January 18, 2005
Seton Catholic High School’s Lisa Wolf is in Japan learning how to teach peers about diversity. The 16-year-old Chandler junior was one of five students chosen nationwide by the Anti-Defamation League to meet with Japanese students and government and education officials to share ideas about diversity and the need to act in the face of adversity.
The league is the world’s largest civil rights organization, whose purpose is to combat hate, prejudice and anti-Semitism.
Wolf is one of 11 Sugihara scholars chosen nationally by the league after her "exemplary" work at a youth leadership mission last October in Washington, D.C., said Paul Wieser, the league’s educational director.
The four-day trip to Washington centered around the Holocaust Museum, where 110 students from around the country attended peer training sessions.
"It has changed how I think about everything," Wolf said. "Seeing the diversity and hardship, I never knew things were like that out there."
Wolf and other students were asked to write an essay on Chiune Sugihara, a Japanese diplomat stationed in Lithuania during World War II who issued visas to save thousands of Jewish lives. The essays were to include how Sugihara’s life had impacted theirs, Wolf said.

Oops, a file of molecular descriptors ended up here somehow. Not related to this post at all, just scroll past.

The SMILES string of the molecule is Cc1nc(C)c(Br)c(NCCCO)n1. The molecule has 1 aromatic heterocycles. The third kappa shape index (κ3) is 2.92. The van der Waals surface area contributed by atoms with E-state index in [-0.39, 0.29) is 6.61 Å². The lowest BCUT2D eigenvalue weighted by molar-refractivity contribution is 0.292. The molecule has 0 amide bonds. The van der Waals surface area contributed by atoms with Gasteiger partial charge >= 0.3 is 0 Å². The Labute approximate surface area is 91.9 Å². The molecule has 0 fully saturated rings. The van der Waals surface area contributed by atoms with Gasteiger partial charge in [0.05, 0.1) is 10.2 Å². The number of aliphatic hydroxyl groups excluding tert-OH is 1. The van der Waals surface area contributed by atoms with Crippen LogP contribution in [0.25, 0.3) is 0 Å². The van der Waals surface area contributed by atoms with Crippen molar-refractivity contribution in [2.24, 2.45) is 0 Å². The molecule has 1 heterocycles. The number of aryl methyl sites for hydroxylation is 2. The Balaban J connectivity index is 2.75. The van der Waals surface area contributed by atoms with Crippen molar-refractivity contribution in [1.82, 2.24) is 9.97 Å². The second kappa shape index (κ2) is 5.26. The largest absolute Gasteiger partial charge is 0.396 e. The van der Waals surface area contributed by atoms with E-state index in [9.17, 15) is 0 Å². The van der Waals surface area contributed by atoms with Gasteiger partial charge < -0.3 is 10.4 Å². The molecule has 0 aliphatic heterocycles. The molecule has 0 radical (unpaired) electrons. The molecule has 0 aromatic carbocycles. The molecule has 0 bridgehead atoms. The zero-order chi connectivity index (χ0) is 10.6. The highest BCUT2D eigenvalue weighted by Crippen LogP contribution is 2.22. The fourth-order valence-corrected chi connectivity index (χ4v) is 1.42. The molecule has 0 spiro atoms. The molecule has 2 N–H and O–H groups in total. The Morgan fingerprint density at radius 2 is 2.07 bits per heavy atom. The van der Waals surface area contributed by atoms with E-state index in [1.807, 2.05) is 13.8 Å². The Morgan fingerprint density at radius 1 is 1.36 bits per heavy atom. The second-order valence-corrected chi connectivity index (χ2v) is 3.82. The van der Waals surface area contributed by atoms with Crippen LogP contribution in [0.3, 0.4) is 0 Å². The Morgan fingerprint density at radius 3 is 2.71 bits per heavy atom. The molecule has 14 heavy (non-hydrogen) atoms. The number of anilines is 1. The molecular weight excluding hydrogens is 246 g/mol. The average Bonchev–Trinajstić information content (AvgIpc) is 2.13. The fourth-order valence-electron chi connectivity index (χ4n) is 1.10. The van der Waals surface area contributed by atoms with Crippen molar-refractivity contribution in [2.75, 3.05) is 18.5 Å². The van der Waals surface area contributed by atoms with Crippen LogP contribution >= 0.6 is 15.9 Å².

Wolf, who is on an allexpense paid, seven-day trip to Japan, is the first Arizona student to receive this honor, Wieser said.
"She’s a really special kind of kid," Wieser said. "She has a sensitivity about her that she can really relate to folks, to situations, where there is a crying need to help."
Mary Adams, who has taught Wolf in Scripture and honors English classes, said Wolf "stood out from the day she walked into my freshman class."
Wolf was asked to go on the youth leadership mission to Japan after she was chosen as a peer trainer last fall at her Chandler school. Next month she will begin teaching Seton Catholic High School freshmen about what she has learned.
The peer training program is a league program where upperclassmen teach lessons about diversity and how to combat prejudice in the school setting, Wieser said.
Wolf , who had never been out of the country , left Friday and is staying with a Japanese family, giving speeches at schools and sightseeing. She said she wants to learn about the Japanese culture, understand and appreciate it.